Downtown First Friday idea plans to build on momentum
The City of Greencastle is in the midst of a facelift, and it's time to celebrate the energy and momentum it has created for the downtown, organizers of a planned new event believe.
Consequently, an ambitious First Friday event -- focusing on live entertainment, the arts, local businesses and civic opportunities -- is set to begin May 2.
"The whole idea," organizer Gail Smith of Almost Home and The Swizzle Stick told the Banner Graphic, "is for people to come downtown and listen to music and then go around and shop and see what the businesses are doing and what they have to offer."
Smith pointed to the momentum not only of the Stellar Grant project but the reinvigorated efforts of the Arts Council and Main Street Greencastle groups and positive energy being generated at Apostrophe, the Amy and Tad Robinson-owned building at the corner of Franklin and Jackson streets.
On the first Friday of each month from May through October a special musical event will be planned on the north side of the square, Smith said.
Organizers want to continue that First Friday feel through winter months too, encouraging businesses to hold special events inside the stores downtown to keep the momentum going.
"Greencastle has got a new downtown, and I'm so proud of that," Smith said. "Being one of the benefactors of that, I love my building. Greencastle has had a facelift and we should celebrate that energy downtown.
"I feel that it's so important now that we have this wonderful curb appeal to do something and keep it going forever," she added. "And it's a great opportunity to do so right now."
Appearing before the City Council at its April meeting, Smith received permission to close Franklin Street between Jackson and Indiana (the north side of the square) from 4:30-10 p.m. The First Friday events are planned to run 6-9 p.m.
Fellow organizer Tami Van Rensselaer called the location on north side of the square and use of the stage on the courthouse plaza there "the perfect venue to try to get people downtown."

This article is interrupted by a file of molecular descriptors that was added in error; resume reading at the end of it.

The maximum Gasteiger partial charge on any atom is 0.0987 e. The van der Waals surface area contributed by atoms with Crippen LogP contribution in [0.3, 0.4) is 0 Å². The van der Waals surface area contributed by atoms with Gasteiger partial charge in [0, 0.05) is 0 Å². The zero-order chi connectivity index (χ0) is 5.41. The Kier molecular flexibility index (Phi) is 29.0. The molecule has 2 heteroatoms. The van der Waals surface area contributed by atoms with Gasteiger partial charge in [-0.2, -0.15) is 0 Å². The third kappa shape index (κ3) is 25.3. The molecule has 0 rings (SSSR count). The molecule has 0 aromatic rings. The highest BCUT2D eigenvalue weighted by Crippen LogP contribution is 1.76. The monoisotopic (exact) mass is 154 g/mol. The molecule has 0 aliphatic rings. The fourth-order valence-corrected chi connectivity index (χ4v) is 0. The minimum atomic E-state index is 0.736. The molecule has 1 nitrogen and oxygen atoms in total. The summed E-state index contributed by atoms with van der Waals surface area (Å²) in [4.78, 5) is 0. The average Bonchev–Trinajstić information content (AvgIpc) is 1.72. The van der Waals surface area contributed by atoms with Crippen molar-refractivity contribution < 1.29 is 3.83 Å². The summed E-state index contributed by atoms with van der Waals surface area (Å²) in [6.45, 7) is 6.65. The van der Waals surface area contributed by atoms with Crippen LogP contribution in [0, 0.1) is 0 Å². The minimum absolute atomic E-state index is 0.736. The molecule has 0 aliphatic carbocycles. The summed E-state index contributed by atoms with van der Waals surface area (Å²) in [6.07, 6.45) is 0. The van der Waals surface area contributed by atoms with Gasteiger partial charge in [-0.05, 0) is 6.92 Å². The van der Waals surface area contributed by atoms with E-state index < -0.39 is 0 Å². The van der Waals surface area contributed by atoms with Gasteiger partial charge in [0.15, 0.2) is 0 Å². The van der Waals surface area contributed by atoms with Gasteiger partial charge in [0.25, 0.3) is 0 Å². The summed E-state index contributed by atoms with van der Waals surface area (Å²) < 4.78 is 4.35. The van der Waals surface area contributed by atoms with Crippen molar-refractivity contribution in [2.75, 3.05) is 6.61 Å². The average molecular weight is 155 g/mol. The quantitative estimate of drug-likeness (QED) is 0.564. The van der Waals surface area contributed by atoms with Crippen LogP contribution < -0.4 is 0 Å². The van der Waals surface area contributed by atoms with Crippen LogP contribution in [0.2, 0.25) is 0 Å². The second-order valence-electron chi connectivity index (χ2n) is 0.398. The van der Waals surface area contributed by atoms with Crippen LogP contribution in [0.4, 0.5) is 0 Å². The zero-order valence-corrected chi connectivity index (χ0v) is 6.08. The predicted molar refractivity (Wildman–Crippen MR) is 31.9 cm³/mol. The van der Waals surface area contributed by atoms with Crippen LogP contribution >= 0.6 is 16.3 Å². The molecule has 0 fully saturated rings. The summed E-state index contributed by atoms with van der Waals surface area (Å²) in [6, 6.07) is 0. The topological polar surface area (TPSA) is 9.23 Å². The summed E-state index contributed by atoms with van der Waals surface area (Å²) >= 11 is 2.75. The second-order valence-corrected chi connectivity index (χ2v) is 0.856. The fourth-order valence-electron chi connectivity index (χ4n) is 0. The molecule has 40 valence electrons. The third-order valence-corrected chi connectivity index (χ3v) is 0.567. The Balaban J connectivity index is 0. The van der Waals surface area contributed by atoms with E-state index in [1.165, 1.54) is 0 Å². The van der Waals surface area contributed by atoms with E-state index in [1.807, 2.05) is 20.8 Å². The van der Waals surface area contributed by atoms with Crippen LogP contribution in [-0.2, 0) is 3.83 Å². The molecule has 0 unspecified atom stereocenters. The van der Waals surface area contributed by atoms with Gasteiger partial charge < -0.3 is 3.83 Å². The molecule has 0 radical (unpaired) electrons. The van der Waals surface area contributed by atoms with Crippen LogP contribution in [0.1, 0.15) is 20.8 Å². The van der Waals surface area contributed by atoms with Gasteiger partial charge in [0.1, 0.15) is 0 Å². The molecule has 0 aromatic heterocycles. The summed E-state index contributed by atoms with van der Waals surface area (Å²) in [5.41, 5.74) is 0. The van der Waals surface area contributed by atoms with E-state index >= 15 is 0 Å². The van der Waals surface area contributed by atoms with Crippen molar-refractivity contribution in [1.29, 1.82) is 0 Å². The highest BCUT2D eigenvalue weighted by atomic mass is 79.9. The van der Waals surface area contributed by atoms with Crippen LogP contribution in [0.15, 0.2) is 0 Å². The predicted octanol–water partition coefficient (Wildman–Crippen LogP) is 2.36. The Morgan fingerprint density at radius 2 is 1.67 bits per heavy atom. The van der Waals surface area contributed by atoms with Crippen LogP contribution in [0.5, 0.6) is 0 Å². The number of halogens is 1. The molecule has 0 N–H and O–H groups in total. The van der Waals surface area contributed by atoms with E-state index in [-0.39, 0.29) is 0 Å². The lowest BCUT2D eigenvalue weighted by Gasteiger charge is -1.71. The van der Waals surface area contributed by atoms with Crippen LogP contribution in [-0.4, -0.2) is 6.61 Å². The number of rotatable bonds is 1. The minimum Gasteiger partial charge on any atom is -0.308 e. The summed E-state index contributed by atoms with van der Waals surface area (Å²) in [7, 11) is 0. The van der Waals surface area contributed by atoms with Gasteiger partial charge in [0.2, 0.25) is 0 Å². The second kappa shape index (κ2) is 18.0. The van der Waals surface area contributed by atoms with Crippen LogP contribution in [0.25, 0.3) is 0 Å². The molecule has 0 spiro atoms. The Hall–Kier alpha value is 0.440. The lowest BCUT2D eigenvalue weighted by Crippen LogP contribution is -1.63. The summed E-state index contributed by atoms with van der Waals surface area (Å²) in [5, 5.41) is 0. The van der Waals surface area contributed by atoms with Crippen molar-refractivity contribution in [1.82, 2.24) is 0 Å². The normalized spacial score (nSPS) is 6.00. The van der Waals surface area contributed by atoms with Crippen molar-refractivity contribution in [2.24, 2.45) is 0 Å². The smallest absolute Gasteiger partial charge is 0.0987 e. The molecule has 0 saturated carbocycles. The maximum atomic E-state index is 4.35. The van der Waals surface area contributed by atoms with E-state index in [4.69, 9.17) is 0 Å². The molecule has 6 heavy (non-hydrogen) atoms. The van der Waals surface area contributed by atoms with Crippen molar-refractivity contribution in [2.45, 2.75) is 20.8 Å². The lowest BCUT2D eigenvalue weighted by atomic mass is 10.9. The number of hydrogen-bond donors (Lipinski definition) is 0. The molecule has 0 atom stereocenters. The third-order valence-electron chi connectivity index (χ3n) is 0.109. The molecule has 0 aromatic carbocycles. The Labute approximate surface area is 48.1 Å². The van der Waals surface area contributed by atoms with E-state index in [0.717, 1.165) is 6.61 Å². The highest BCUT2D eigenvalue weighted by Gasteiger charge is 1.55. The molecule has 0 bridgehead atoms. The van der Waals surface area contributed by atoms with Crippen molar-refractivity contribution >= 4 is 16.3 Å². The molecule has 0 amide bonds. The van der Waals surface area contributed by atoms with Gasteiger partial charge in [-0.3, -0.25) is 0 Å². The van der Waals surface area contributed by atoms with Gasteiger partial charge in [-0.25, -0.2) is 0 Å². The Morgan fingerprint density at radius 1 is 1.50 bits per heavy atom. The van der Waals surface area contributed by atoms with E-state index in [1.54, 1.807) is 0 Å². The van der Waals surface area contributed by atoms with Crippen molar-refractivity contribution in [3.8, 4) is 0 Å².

Van Rensselaer has been visiting businesses and talking with civic organizations, spreading the word about the First Friday venture. The response has been encouraging, she said as she attempts to "intermingle businesses with civic groups."
In addition to Starbucks and Shuee and Sons and Chief's and other businesses, she has been courting the Putnam County Museum, People Pathways, the Chamber of Commerce, the Greencastle Park Department and the City of Greencastle as groups or organizations that could advertise their specials or their own scheduled events with a pop-up booth (at a fee of $25 to help pay for expenses) during First Friday celebrations.
On May 2, the live entertainment will be the Lemon Brothers Band, a Wabash Valley group of 12-year-olds whose classic rock and country rock music "wows the crowd," entertainment organizer David Hunt said.
"Everyone, including me, walks away saying 'Are you kidding me?' when they hear them," Hunt added.
Overall, the First Friday focus will be on family-oriented entertainment. Then, after 9 p.m., The Swizzle Stick, for example, will have its customary gig by War Radio.
"The idea is to get things rolling," Smith said, "and develop a climate and figure out the best entertainment."
As it grows, the First Friday idea undoubtedly will be re-evaluated and tweaked as others get involved.
Smith envisions the pop-up booths either dispensing information or selling arts and crafts or handcrafted items.
"We're not opening this up for people to sell socks," Smith assured, stressing that it will not be a flea-market type of undertaking
There also will be no booths peddling food or drink vendors that might conflict with downtown businesses that do the same.
The First Friday effort, organizers noted, has the support of Main Street Greencastle, the Chamber of Commerce, the Arts Council and the Greencastle/Putnam County Development Center.
"Those groups are excited because they can't do this on their own," Mayor Sue Murray told the City Council, "and Gail has undertaken the initiative."
Council President Adam Cohen said he sees it as a positive way to building community spirit.
"I think it's great you're doing this," he praised before the Council gave Smith's request for the temporary street closing unanimous approval.
For more information about the First Friday venture, persons can visit email@example.com.